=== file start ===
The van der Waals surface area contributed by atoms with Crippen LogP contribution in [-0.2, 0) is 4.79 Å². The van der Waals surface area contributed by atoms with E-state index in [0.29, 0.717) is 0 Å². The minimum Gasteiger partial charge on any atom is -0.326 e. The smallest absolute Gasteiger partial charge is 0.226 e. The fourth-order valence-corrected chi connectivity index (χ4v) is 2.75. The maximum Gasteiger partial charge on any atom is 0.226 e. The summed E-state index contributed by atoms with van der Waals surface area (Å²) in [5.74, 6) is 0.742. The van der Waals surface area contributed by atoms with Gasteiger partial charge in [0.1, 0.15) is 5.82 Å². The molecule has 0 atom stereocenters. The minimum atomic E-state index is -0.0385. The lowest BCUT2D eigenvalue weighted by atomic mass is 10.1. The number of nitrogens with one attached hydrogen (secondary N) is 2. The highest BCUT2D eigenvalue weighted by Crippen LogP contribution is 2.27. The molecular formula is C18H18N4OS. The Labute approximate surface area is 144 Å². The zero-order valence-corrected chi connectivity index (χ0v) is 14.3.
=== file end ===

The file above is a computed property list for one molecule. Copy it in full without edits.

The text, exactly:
The van der Waals surface area contributed by atoms with Crippen LogP contribution in [-0.2, 0) is 4.79 Å². The van der Waals surface area contributed by atoms with E-state index in [0.29, 0.717) is 0 Å². The minimum Gasteiger partial charge on any atom is -0.326 e. The smallest absolute Gasteiger partial charge is 0.226 e. The fourth-order valence-corrected chi connectivity index (χ4v) is 2.75. The maximum Gasteiger partial charge on any atom is 0.226 e. The summed E-state index contributed by atoms with van der Waals surface area (Å²) in [5.74, 6) is 0.742. The van der Waals surface area contributed by atoms with Gasteiger partial charge in [0.1, 0.15) is 5.82 Å². The molecule has 0 atom stereocenters. The minimum atomic E-state index is -0.0385. The lowest BCUT2D eigenvalue weighted by atomic mass is 10.1. The number of nitrogens with one attached hydrogen (secondary N) is 2. The highest BCUT2D eigenvalue weighted by Crippen LogP contribution is 2.27. The molecular formula is C18H18N4OS. The Labute approximate surface area is 144 Å². The zero-order valence-corrected chi connectivity index (χ0v) is 14.3.